N DE LA MATA 1, V KHOU 1, J BYRNES 1, P KELLY 1, J HEDLEY 1, R MORTON 2, A WEBSTER 1,2
1Sydney School of Public Health, Faculty of Medicine and Health, Camperdown, Australia, 2NHMRC Clinical Trials Centre, Camperdown, Australia
Aim: To describe the patient journey after first listing and individual transitions on and off the kidney waitlist in Australia, regardless of receiving a kidney transplant or not.
Background: While people on the kidney transplant waitlist are counselled that their dialysis time contributes to their waiting time, they are not informed about what their individual waitlist experience might be like. Individual patient transitions on and off the waiting list are not well described.
Methods: We included all incident patients waitlisted for their first kidney transplant in Australia, 2006-2016, using ANZDATA. We described transitions from first waitlist entry to transplant, off-waitlist, continued waiting or death during follow-up. We estimated median time to these transition states and estimated probability in each transition state annually for 5 years.
Results:8,085 patients entered the kidney waitlist where 5,961(74%) received a transplant, 982(12%) remained waiting, 552(7%) moved off-waitlist and 590(7%) died before receiving a transplant. 3,433(42%) patients were removed from the waitlist at least once, of which 51% spent ≥6 months off-waitlist. Median time from waitlist to transplant increased with number of times off-waitlist, from 0.6 years(IQR:0.2-1.5) in patients never off-waitlist to 3.6 years(IQR:2.2-5.5) in patients with ≥3 times off-waitlist. At 1-year, the probability of transplant was 34%, active on waitlist was 52%, off-waitlist was 12% and death was 2%. At 5-years, this increased to 66% transplanted, 8% active on waitlist, 14% off-waitlist and 12% died.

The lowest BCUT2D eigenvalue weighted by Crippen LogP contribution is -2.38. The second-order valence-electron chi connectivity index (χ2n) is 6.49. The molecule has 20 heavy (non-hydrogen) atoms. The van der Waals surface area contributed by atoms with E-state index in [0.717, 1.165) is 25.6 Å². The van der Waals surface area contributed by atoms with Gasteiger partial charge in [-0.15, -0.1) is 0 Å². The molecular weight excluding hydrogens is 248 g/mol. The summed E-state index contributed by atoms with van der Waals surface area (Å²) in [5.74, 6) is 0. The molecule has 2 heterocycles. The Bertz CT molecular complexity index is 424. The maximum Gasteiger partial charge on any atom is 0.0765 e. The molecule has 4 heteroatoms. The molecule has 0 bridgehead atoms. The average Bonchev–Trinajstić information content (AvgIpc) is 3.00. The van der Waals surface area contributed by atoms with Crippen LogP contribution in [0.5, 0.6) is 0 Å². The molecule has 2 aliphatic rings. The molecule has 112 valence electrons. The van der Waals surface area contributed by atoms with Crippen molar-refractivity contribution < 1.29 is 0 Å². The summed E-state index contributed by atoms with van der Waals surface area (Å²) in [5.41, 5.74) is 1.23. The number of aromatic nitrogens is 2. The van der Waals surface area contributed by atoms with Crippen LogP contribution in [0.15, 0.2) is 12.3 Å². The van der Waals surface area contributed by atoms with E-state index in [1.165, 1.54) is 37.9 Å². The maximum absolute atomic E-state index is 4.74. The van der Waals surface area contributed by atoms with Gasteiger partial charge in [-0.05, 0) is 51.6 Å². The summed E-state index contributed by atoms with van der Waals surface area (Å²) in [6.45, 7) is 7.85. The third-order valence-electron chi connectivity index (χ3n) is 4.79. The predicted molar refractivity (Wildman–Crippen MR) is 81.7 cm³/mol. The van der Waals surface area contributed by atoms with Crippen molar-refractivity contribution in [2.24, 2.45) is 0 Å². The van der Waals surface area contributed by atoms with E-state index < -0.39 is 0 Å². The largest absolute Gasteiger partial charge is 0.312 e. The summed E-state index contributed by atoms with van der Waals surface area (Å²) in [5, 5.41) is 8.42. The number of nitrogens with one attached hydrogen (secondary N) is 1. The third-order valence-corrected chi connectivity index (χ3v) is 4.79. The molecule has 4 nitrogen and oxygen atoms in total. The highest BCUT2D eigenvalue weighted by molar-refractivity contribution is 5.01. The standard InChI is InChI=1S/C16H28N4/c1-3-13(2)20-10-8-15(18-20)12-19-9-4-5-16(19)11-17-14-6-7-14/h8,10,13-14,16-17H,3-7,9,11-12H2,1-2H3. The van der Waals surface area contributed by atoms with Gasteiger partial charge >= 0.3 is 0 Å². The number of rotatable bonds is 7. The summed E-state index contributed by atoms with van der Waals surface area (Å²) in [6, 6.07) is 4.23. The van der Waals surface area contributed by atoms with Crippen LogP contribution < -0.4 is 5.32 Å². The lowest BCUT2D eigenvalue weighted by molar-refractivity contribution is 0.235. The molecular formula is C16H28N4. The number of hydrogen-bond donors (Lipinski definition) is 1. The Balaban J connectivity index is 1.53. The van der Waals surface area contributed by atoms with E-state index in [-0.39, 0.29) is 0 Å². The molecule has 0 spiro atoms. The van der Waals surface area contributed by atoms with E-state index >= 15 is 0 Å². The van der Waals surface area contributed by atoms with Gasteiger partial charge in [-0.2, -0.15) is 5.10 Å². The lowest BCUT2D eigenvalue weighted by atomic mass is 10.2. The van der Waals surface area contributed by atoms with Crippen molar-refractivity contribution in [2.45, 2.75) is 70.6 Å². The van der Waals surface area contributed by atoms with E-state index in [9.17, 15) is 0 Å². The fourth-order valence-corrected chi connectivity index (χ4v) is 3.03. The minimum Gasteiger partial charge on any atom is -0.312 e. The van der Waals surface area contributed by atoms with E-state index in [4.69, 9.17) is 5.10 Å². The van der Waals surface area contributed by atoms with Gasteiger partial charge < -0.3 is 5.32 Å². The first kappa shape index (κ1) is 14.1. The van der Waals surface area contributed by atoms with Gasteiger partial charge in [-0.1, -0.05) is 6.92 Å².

Conclusion: The individual experience on transplant waiting list was not straightforward, where many patients were off-waitlist at least once and had longer time to transplant. Our findings will aid in counselling patients and informing clinicians about expected outcomes once entering the waitlist.
Nicole De La Mata is an early career researcher and biostatistician at the Sydney School of Public Health. Her current research has leveraged data linkage to tap into existing health data, creating large patient databases to evaluate patient outcomes and influence health policy. Her area of focus is improving health service delivery and health outcomes in people with kidney failure, living kidney donors and organ transplant recipients.